Get Ready for the Next Penguin Update

Earlier this year, Matt Cutts indicated a big Penguin update should be expected. Experts are anticipating the 2013 update will come around the same time as last year’s – towards the end of this month. This update is expected to have a high impact on many sites, and there’s little time to prepare. Over the course of the next week, you’ll want to be as proactive as possible in order to prevent digging yourself out of a penalty later. Here are things you can do to protect your website from the impact:

Ratio of Brand and Natural Back Links to Anchor Text Back Links

Last year’s update affected websites with high percentages of keyword anchor text back links, indicating that the websites with healthy link profiles had at least 50% brand anchor text links. Each update gets more stringent, and we should expect to see the percentage of acceptable keyword anchor text links decline. Those back links containing valuable keywords on the cusp of medium to high search volume will be the most susceptible.

You can assess the percentage of natural back links to keyword back links by using a tool like Open Site Explorer from SEOmoz. The tool will show you the total number of links to your website. You can then filter to show only external links in the results. Using this number, you’ll want to hop on over to the tab that shows your anchor text links. Sort to show only those from external sources. If you add up the number of natural back links, such as www.yoursite.com, yoursite.com, yoursite, or straight html back links, you’ll have an idea what percentage of your link profile will appear natural to Google. If your back link profile is high in keyword anchor text back links, your only option now to prepare is to either edit the anchor text to your brand name or html, or to delete the links. This is a quick way to get an idea of your back link profile, but a tool like Screaming Frog will give you a complete list to work from.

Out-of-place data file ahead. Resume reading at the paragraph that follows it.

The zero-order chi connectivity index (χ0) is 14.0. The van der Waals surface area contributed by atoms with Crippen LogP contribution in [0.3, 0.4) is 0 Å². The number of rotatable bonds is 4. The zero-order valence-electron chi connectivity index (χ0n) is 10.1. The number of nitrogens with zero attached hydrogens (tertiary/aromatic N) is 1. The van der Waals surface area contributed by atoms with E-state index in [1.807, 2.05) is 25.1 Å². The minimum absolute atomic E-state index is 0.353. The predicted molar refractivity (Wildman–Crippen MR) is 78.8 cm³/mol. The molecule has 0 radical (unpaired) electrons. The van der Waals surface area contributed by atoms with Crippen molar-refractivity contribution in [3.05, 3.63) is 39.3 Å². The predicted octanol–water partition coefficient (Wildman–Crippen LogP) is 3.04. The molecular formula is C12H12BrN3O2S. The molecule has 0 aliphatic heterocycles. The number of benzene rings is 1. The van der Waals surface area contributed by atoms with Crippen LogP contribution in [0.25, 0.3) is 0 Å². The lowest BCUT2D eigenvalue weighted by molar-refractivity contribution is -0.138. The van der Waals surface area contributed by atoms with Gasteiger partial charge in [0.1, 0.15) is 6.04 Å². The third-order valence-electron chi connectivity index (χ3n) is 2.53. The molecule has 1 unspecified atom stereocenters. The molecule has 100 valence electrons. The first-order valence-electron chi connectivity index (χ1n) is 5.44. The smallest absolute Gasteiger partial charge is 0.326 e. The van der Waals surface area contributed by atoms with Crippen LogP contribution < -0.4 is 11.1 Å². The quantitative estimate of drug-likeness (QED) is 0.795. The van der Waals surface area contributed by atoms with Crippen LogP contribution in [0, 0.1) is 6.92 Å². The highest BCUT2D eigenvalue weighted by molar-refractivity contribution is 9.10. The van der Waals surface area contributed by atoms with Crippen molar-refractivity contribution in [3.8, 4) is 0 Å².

Removing Poor Quality Links

In a YouTube Video by Matt Cutts, he discussed the types of links Google likes and dislikes. The common theme seems to be that if you have editorial control over the anchor text, that link will be considered lower quality by Google. While we’ll have to sit tight to assess the full spectrum of what Google tends to favor and frown upon with this update, directories and article directories are two types of back link sources which fall under this categorization. Submitting to a few, high quality and niche related directories is fine, but if your back link profile consists of dozens of directory links, it’s time to work on getting them removed. Given the short period of time you have to act, you should focus first on those back links containing the valuable medium to high search volume cusp keywords we mentioned before.

Relevance will increase in importance, so if you have a lot of links from unrelated websites, you should also focus on eliminating those. Moving forward, you’ll want to think about whether a link from a website will send traffic to your website. If you don’t think that site’s audience would be interested in your product or service, it probably isn’t a good link to acquire. When you do acquire a link, let the source choose how to link to you.

In the future, as these search engine updates are rolled out, you should expect the process of increasing your rankings to become far more difficult.   The tricks and shortcuts have reached the end of the road and relationship building will be essential.

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